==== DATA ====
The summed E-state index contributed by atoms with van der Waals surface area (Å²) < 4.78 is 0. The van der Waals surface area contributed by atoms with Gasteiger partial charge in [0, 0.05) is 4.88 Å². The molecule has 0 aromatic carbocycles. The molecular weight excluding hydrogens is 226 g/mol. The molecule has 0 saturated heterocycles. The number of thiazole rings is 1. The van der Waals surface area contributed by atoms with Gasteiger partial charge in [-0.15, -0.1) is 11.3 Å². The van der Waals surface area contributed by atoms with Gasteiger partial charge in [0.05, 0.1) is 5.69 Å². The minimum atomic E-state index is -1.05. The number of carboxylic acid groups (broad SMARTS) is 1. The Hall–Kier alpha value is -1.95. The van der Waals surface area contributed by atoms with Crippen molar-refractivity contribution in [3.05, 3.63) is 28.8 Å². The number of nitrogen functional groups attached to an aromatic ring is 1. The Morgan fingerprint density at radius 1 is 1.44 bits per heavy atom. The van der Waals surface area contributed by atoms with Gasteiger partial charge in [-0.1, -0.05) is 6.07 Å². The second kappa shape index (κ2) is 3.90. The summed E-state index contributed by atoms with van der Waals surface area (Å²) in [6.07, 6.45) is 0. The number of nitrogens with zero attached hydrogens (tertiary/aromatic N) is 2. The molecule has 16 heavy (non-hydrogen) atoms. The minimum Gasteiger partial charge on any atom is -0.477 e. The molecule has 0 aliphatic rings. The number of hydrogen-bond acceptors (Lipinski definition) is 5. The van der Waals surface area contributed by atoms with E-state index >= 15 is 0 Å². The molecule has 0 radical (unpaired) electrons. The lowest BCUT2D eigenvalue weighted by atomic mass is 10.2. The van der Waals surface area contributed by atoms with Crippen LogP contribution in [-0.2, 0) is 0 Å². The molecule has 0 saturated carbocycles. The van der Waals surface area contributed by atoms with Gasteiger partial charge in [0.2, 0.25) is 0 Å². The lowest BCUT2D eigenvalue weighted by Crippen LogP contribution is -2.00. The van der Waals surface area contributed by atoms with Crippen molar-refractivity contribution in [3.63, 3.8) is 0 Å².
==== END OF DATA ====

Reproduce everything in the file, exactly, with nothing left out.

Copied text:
The summed E-state index contributed by atoms with van der Waals surface area (Å²) < 4.78 is 0. The van der Waals surface area contributed by atoms with Gasteiger partial charge in [0, 0.05) is 4.88 Å². The molecule has 0 aromatic carbocycles. The molecular weight excluding hydrogens is 226 g/mol. The molecule has 0 saturated heterocycles. The number of thiazole rings is 1. The van der Waals surface area contributed by atoms with Gasteiger partial charge in [-0.15, -0.1) is 11.3 Å². The van der Waals surface area contributed by atoms with Gasteiger partial charge in [0.05, 0.1) is 5.69 Å². The minimum atomic E-state index is -1.05. The number of carboxylic acid groups (broad SMARTS) is 1. The Hall–Kier alpha value is -1.95. The van der Waals surface area contributed by atoms with Crippen molar-refractivity contribution in [3.05, 3.63) is 28.8 Å². The number of nitrogen functional groups attached to an aromatic ring is 1. The Morgan fingerprint density at radius 1 is 1.44 bits per heavy atom. The van der Waals surface area contributed by atoms with Gasteiger partial charge in [-0.1, -0.05) is 6.07 Å². The second kappa shape index (κ2) is 3.90. The summed E-state index contributed by atoms with van der Waals surface area (Å²) in [6.07, 6.45) is 0. The number of nitrogens with zero attached hydrogens (tertiary/aromatic N) is 2. The molecule has 16 heavy (non-hydrogen) atoms. The minimum Gasteiger partial charge on any atom is -0.477 e. The molecule has 0 aliphatic rings. The number of hydrogen-bond acceptors (Lipinski definition) is 5. The van der Waals surface area contributed by atoms with E-state index >= 15 is 0 Å². The molecule has 0 radical (unpaired) electrons. The lowest BCUT2D eigenvalue weighted by atomic mass is 10.2. The van der Waals surface area contributed by atoms with Crippen LogP contribution in [-0.2, 0) is 0 Å². The molecule has 0 saturated carbocycles. The van der Waals surface area contributed by atoms with Gasteiger partial charge in [0.2, 0.25) is 0 Å². The lowest BCUT2D eigenvalue weighted by Crippen LogP contribution is -2.00. The van der Waals surface area contributed by atoms with Crippen molar-refractivity contribution in [3.63, 3.8) is 0 Å².